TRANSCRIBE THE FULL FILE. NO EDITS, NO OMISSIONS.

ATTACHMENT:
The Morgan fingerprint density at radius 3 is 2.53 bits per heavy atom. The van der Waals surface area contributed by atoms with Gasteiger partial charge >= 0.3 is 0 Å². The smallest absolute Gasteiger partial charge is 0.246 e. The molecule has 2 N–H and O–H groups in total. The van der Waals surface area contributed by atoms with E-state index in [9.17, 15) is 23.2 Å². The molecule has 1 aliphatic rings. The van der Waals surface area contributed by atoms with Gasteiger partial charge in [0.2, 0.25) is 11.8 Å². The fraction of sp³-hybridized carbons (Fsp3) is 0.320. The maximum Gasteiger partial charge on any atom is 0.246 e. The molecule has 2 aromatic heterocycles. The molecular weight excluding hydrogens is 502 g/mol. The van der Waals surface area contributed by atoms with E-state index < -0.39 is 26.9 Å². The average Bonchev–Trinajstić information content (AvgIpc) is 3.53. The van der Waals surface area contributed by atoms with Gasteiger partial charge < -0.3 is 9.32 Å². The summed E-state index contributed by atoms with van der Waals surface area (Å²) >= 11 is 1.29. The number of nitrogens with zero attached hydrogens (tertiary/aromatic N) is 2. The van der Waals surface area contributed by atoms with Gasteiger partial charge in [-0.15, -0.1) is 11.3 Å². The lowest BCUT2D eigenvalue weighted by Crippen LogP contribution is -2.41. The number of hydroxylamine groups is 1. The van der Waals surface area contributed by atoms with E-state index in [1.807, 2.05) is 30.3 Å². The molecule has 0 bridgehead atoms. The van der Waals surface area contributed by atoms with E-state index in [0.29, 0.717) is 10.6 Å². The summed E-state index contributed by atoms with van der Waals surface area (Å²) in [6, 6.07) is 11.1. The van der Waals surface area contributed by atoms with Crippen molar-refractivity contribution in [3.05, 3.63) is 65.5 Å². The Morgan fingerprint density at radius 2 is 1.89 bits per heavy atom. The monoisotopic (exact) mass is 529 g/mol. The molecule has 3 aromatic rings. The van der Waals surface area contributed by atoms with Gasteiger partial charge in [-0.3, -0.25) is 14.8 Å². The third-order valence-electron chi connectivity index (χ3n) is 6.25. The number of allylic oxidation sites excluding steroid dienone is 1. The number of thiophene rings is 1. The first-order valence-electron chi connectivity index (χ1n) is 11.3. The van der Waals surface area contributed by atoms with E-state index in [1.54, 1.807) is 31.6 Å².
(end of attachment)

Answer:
The Morgan fingerprint density at radius 3 is 2.53 bits per heavy atom. The van der Waals surface area contributed by atoms with Gasteiger partial charge >= 0.3 is 0 Å². The smallest absolute Gasteiger partial charge is 0.246 e. The molecule has 2 N–H and O–H groups in total. The van der Waals surface area contributed by atoms with E-state index in [9.17, 15) is 23.2 Å². The molecule has 1 aliphatic rings. The van der Waals surface area contributed by atoms with Gasteiger partial charge in [0.2, 0.25) is 11.8 Å². The fraction of sp³-hybridized carbons (Fsp3) is 0.320. The maximum Gasteiger partial charge on any atom is 0.246 e. The molecule has 2 aromatic heterocycles. The molecular weight excluding hydrogens is 502 g/mol. The van der Waals surface area contributed by atoms with E-state index < -0.39 is 26.9 Å². The average Bonchev–Trinajstić information content (AvgIpc) is 3.53. The van der Waals surface area contributed by atoms with Gasteiger partial charge < -0.3 is 9.32 Å². The summed E-state index contributed by atoms with van der Waals surface area (Å²) >= 11 is 1.29. The number of nitrogens with zero attached hydrogens (tertiary/aromatic N) is 2. The van der Waals surface area contributed by atoms with Gasteiger partial charge in [-0.15, -0.1) is 11.3 Å². The lowest BCUT2D eigenvalue weighted by Crippen LogP contribution is -2.41. The number of hydroxylamine groups is 1. The van der Waals surface area contributed by atoms with E-state index in [1.807, 2.05) is 30.3 Å². The molecule has 0 bridgehead atoms. The van der Waals surface area contributed by atoms with E-state index in [0.29, 0.717) is 10.6 Å². The summed E-state index contributed by atoms with van der Waals surface area (Å²) in [6, 6.07) is 11.1. The van der Waals surface area contributed by atoms with Crippen molar-refractivity contribution in [3.05, 3.63) is 65.5 Å². The Morgan fingerprint density at radius 2 is 1.89 bits per heavy atom. The monoisotopic (exact) mass is 529 g/mol. The molecule has 3 aromatic rings. The van der Waals surface area contributed by atoms with Gasteiger partial charge in [-0.3, -0.25) is 14.8 Å². The third-order valence-electron chi connectivity index (χ3n) is 6.25. The number of allylic oxidation sites excluding steroid dienone is 1. The number of thiophene rings is 1. The first-order valence-electron chi connectivity index (χ1n) is 11.3. The van der Waals surface area contributed by atoms with E-state index in [1.54, 1.807) is 31.6 Å².